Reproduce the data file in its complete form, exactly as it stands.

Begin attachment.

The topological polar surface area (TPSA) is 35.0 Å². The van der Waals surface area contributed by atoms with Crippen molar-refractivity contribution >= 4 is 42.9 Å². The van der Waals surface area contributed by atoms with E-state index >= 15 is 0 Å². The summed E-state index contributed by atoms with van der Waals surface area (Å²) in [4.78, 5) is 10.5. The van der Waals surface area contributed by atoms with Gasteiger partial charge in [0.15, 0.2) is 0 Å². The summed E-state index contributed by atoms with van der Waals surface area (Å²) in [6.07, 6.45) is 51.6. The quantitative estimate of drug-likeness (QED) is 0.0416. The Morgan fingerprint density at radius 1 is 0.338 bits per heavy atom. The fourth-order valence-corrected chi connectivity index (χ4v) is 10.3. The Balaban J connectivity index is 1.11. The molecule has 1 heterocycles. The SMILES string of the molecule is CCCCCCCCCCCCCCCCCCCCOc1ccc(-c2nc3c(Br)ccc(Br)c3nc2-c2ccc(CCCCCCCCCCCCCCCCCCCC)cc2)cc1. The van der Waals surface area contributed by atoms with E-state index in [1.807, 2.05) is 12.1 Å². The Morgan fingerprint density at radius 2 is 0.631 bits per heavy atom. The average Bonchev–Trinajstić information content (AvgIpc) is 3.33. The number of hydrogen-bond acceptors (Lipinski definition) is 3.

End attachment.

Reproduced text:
The topological polar surface area (TPSA) is 35.0 Å². The van der Waals surface area contributed by atoms with Crippen molar-refractivity contribution >= 4 is 42.9 Å². The van der Waals surface area contributed by atoms with E-state index >= 15 is 0 Å². The summed E-state index contributed by atoms with van der Waals surface area (Å²) in [4.78, 5) is 10.5. The van der Waals surface area contributed by atoms with Gasteiger partial charge in [0.15, 0.2) is 0 Å². The summed E-state index contributed by atoms with van der Waals surface area (Å²) in [6.07, 6.45) is 51.6. The quantitative estimate of drug-likeness (QED) is 0.0416. The Morgan fingerprint density at radius 1 is 0.338 bits per heavy atom. The fourth-order valence-corrected chi connectivity index (χ4v) is 10.3. The Balaban J connectivity index is 1.11. The molecule has 1 heterocycles. The SMILES string of the molecule is CCCCCCCCCCCCCCCCCCCCOc1ccc(-c2nc3c(Br)ccc(Br)c3nc2-c2ccc(CCCCCCCCCCCCCCCCCCCC)cc2)cc1. The van der Waals surface area contributed by atoms with E-state index in [1.807, 2.05) is 12.1 Å². The Morgan fingerprint density at radius 2 is 0.631 bits per heavy atom. The average Bonchev–Trinajstić information content (AvgIpc) is 3.33. The number of hydrogen-bond acceptors (Lipinski definition) is 3.